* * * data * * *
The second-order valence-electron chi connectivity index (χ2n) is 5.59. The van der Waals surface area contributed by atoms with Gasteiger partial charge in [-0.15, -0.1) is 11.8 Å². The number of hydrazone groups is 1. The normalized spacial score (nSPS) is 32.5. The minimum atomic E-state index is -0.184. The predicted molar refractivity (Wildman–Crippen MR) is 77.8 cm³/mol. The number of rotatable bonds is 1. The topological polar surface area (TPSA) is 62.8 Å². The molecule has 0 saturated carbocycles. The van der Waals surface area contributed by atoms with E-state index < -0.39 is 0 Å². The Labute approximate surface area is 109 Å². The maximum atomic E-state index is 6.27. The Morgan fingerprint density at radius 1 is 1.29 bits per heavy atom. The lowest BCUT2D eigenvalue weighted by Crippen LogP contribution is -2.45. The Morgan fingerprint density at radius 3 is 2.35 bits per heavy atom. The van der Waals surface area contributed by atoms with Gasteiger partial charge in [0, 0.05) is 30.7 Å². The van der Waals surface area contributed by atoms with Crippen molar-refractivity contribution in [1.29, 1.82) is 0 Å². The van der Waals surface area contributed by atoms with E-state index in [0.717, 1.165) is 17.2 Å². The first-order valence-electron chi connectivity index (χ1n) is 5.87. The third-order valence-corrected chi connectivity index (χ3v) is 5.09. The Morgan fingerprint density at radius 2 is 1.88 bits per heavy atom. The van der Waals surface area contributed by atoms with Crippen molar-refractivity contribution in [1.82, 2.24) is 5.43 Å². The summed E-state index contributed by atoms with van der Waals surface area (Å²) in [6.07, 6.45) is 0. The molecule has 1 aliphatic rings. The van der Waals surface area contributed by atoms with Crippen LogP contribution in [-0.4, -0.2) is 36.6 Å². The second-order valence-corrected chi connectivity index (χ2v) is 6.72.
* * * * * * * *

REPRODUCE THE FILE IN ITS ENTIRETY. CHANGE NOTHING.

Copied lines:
The second-order valence-electron chi connectivity index (χ2n) is 5.59. The van der Waals surface area contributed by atoms with Gasteiger partial charge in [-0.15, -0.1) is 11.8 Å². The number of hydrazone groups is 1. The normalized spacial score (nSPS) is 32.5. The minimum atomic E-state index is -0.184. The predicted molar refractivity (Wildman–Crippen MR) is 77.8 cm³/mol. The number of rotatable bonds is 1. The topological polar surface area (TPSA) is 62.8 Å². The molecule has 0 saturated carbocycles. The van der Waals surface area contributed by atoms with E-state index < -0.39 is 0 Å². The Labute approximate surface area is 109 Å². The maximum atomic E-state index is 6.27. The Morgan fingerprint density at radius 1 is 1.29 bits per heavy atom. The lowest BCUT2D eigenvalue weighted by Crippen LogP contribution is -2.45. The Morgan fingerprint density at radius 3 is 2.35 bits per heavy atom. The van der Waals surface area contributed by atoms with Gasteiger partial charge in [0, 0.05) is 30.7 Å². The van der Waals surface area contributed by atoms with Crippen molar-refractivity contribution in [1.29, 1.82) is 0 Å². The van der Waals surface area contributed by atoms with E-state index in [0.717, 1.165) is 17.2 Å². The first-order valence-electron chi connectivity index (χ1n) is 5.87. The third-order valence-corrected chi connectivity index (χ3v) is 5.09. The Morgan fingerprint density at radius 2 is 1.88 bits per heavy atom. The van der Waals surface area contributed by atoms with Crippen molar-refractivity contribution in [1.82, 2.24) is 5.43 Å². The summed E-state index contributed by atoms with van der Waals surface area (Å²) in [6.07, 6.45) is 0. The molecule has 1 aliphatic rings. The van der Waals surface area contributed by atoms with Crippen LogP contribution in [-0.4, -0.2) is 36.6 Å². The second-order valence-corrected chi connectivity index (χ2v) is 6.72.